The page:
Here are the most noteworthy items we came across in the past seven days…
Life of a food courier: A NY Times journalist worked delivering food by bike in the Big Apple and lived to offer this fascinating report about it.
How to price: Last week Portland established a congestion pricing task force and now there’s a plan from Seattle that offers a blueprint for how to implement this sensitive policy in a way that both eases gridlock and the economic hit to people with lower incomes.
No rust or bust: Popular Mechanics puts a “rust-proof bike” to the test.
Seattle safety struggle: Our sister city to the north is not doing enough to tame drivers and their motorized beasts and the result is a rate of deaths and injuries going in the wrong direction.
Whose “micro-lane”? Noteworthy thoughts from a planner about how the micro-robot/AI industry has designs on using lanes currently used (almost) exclusively by bicycle riders.
More on those robots: And Treehugger’s Lloyd Alter says the new demands on bike lanes could result in more advocacy to make them wider and better — and that would be a good thing.
Free parking (for scooters): Mr. Parking Reform Donald Shoup said in an interview with Bird one way to improve the e-scooter parking conundrum is to start charging more to park cars.
The truth behind the hate: The NYC-based Gothamist delves into the old question of why so many Americans express hate toward bicycle riders, and offers some solutions to shift that psychology.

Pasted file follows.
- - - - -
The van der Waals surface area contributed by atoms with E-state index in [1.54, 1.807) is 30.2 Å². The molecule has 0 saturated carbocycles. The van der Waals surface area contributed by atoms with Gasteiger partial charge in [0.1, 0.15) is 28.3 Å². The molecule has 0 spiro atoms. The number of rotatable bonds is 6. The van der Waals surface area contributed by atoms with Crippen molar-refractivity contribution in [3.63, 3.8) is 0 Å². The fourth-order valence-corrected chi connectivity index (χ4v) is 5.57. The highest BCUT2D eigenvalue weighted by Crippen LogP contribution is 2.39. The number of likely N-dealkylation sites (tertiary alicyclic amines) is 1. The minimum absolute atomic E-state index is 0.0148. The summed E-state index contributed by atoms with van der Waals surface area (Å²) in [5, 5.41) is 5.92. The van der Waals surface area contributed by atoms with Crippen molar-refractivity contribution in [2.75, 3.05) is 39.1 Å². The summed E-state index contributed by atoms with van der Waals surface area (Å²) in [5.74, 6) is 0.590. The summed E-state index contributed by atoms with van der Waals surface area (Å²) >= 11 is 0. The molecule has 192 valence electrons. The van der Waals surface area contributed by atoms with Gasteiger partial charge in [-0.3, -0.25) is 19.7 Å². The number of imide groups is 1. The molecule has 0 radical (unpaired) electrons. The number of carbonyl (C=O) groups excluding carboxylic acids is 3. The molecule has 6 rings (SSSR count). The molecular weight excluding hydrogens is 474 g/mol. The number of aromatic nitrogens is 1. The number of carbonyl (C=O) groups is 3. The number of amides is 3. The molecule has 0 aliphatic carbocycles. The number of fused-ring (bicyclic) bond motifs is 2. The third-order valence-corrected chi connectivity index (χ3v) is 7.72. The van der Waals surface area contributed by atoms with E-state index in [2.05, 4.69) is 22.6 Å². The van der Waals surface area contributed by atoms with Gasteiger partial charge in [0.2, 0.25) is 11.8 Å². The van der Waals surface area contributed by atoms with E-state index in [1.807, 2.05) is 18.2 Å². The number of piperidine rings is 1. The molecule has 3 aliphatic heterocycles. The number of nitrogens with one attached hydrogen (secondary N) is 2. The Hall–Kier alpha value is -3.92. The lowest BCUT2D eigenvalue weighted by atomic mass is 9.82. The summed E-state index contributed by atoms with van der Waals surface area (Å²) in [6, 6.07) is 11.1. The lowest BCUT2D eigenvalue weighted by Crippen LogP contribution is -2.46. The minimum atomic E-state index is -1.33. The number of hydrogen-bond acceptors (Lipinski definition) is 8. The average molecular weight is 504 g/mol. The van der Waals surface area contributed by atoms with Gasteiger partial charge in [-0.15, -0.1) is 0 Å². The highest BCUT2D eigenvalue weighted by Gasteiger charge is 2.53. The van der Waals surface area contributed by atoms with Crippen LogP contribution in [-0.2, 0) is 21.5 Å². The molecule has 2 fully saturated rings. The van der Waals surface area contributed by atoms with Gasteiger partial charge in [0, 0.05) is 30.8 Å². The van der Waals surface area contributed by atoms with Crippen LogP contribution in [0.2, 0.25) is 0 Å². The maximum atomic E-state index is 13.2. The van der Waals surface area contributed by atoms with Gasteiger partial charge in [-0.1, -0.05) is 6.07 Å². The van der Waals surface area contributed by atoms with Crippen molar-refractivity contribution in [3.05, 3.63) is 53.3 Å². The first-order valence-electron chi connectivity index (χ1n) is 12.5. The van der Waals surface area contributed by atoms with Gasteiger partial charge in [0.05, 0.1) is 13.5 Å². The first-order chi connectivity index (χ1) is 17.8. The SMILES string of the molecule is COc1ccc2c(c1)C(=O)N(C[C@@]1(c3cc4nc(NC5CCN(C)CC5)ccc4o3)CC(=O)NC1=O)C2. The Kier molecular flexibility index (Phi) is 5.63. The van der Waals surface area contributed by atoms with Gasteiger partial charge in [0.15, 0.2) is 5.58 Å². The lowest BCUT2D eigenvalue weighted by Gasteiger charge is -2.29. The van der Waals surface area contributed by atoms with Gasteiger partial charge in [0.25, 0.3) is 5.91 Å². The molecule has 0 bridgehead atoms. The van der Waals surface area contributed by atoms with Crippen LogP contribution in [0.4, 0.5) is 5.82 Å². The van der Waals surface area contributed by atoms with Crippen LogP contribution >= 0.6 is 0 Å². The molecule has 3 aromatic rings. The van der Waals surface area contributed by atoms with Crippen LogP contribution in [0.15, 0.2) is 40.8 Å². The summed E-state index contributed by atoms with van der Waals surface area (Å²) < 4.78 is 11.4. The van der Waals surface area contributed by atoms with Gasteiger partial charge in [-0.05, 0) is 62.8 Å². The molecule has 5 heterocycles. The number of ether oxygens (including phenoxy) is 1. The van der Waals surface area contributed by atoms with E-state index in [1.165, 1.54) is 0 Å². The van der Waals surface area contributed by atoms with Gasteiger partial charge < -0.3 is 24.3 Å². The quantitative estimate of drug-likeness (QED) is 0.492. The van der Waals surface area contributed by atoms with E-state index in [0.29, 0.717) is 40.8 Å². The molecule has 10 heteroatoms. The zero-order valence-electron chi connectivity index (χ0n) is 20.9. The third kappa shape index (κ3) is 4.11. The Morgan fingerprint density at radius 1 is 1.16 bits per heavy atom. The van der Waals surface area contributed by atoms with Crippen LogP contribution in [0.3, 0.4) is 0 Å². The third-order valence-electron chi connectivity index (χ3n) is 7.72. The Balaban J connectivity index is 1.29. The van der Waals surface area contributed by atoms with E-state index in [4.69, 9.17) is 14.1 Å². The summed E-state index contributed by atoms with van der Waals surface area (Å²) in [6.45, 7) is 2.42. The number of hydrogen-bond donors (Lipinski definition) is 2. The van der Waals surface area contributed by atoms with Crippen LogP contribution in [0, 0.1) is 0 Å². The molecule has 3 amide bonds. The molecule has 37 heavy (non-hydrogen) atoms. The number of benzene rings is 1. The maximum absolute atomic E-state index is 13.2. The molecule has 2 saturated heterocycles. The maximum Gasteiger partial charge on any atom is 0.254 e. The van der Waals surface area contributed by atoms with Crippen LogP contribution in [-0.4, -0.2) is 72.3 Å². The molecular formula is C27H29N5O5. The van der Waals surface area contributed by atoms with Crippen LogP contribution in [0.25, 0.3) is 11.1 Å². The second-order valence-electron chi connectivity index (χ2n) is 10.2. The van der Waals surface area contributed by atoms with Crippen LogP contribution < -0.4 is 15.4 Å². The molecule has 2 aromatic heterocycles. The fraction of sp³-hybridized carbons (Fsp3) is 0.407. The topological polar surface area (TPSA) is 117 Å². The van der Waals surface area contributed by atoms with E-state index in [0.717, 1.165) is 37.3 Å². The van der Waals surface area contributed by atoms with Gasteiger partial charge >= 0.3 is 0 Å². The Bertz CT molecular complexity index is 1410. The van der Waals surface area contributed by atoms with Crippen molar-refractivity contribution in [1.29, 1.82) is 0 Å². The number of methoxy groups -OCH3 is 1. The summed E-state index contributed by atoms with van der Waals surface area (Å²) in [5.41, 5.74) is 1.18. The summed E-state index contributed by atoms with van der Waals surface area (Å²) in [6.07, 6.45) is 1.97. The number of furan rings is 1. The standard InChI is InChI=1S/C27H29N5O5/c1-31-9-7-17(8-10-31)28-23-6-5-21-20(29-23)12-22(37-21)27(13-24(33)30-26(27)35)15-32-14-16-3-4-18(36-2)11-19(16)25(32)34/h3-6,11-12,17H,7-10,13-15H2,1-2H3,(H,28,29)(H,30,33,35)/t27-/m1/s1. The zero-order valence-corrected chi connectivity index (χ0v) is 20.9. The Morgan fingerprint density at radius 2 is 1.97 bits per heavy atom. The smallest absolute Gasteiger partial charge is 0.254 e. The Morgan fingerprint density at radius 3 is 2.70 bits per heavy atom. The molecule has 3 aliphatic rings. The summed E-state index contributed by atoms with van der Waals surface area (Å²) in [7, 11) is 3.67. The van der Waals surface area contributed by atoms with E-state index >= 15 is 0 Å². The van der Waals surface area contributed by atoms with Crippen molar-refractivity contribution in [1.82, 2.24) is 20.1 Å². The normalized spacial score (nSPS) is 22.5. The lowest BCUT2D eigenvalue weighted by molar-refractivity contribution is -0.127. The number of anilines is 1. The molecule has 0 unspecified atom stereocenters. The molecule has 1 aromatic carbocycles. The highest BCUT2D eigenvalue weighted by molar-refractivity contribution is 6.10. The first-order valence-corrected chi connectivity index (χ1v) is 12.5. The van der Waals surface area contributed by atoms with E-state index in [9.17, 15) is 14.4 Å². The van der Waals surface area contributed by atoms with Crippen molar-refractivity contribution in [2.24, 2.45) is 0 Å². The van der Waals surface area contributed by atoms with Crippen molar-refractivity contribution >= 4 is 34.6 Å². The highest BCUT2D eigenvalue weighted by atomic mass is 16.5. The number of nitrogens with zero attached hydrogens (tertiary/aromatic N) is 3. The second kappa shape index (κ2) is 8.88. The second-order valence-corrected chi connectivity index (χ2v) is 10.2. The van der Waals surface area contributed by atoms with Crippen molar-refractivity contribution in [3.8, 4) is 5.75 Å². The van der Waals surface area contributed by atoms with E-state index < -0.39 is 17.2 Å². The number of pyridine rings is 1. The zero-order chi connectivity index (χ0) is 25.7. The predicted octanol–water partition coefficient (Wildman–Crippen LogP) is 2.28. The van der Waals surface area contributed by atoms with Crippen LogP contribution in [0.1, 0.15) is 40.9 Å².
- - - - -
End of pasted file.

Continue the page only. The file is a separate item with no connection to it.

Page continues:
Knew this would happen: As cars get more “smart” tech, many people just get dumber (and less safe) while using them.
No more fees: Hallelujah! Another major airline (Delta) has dropped automatic fees for bicycle bags.
Tweet of the Week:
Petition for a “no cars” emoji. 🚫🚗
It’s insulting that there is 🚳🚷 but no 🚫🚗
— Tony Jordan, IAFG (@twjpdx23) July 20, 2019
Congratulations! You’re caught up. Thanks to everyone to sent in suggestions.
— Jonathan Maus: (503) 706-8804, @jonathan_maus on Twitter and firstname.lastname@example.org
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Jonathan, the link to the Shoup interview takes me to a blank screen.
hmm. it works for me. sorry about that. Here’s the link again if it helps – https://www.bird.co/blog/donald-shoup-parking-for-e-scooters/
I think the Tech Bro’s that are planning on putting food delivery robots in bike lanes have spent too much time driving around in Tesla’s and not enough time cycling in an actual bike lane. As we know bike lanes stop and start, don’t have access across the curb on many blocks, etc. The the guidance task to navigate the uncertain ( and poorly mapped) bike lane/sidewalk/road inter-relations would be greater hurdle than many think. Dudes, just wait till you have the flying delivery robots figured out, till then leave the lanes to the cyclists.